We are not currently meeting 'in-person'

We are not currently meeting 'in-person.'
I have made the difficult decision to stop holding our in-person Sunday night meetings - you can read more about this in my post here. I will be continuing to post weekly content here and in our newsletter. Do remember to sign up for the 'Metta Letter' newsletter below as I will be sending out weekly meditations there.

Saturday, November 6, 2021

Feel What's Here

Feel What's Here

In the Tibetan traditions there is a compassion meditation called Tonglen. In it's form it is very simple, but like most forms the simplicity hides a rich and - frankly - difficult practice.

At its base it is a visualization, where we use the in-breath to visualize receiving suffering, pain and hurt from others (or our self), and the out-breath to visualize replacing that pain with healing, positive energy and spaciousness. You can see here where the difficulty arises, as being open enough to breath in the pain runs against our usual aversions.

This form is a very powerful meditation, and there are several modern teachers - most notably Pema Chödrön - who see this practice as an essential meditation for our age.

When we start with Tonglen - indeed when we start with any compassion practice - I always recommend starting with practicing it for your self. Working with the pain of others can be challenging, but working with our own pain is equally so. By starting with yourself, then recognizing the delusion of duality between yourself and others gives us a path to grow in this practice.

I recently came across an interview with the wonderful teacher Tara Brach, where she gives some instructions on practicing Tonglen for yourself:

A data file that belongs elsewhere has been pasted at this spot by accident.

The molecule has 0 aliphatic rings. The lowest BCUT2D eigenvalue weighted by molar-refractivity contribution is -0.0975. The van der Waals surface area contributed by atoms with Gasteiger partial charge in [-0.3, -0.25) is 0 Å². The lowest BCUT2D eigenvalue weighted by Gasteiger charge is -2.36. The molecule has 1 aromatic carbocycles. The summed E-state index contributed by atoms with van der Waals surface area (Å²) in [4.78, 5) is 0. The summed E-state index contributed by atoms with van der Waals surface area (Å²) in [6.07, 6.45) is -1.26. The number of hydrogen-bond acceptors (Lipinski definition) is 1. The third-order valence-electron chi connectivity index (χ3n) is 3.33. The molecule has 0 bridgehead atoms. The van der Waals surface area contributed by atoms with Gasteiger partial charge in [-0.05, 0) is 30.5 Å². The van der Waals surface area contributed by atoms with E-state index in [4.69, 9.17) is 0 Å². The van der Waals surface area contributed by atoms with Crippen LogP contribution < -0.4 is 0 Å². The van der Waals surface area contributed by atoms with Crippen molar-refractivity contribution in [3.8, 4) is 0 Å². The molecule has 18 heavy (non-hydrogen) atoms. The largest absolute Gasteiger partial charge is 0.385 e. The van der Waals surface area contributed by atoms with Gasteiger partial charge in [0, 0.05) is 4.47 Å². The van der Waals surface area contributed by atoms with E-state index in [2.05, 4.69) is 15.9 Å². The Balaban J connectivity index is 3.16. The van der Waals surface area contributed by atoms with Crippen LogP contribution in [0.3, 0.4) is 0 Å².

Tonglen is simple and beautiful. Quite simply, if you're feeling anxious, angry, a sense of shame, whatever it is, breathe in and agree to touch or feel it. Breathing out, offer space and care to whatever's there. If there's blocking to touching it, emphasize the in-breath and stay embodied. Feel whatever you feel in the throat, the chest, the belly. Or if there's a sense of being possessed by the feeling, emphasize the out-breath. Offer the feeling into a larger field where there's space and kindness. It's an art, not a formula. Ultimately, the practice is to breathe in and feel what's here; breathe out and offer it some space.

I think in these few beautiful words she has captured the essence of Tonglen - breathe in and feel what's here; breathe out and offer it some space.

I found these words incredibly helpful, and I hope that you do too.  If you have never practiced this form before then go slowly and gently, but I think you will see how powerful and relevant this is. As we work to cultivate our compassion this is a powerful tool to help us on our way.

Metta, Chris

PS: I have linked below a fully guided meditation on these words and an introduction to Tonglen. Feel free to use it in your practice in whatever way works for you.

Photo by Yoann Boyer on Unsplash

No comments:

Post a Comment

Share your thoughts, but please be kind. I will remove any spam or unhelpful posts.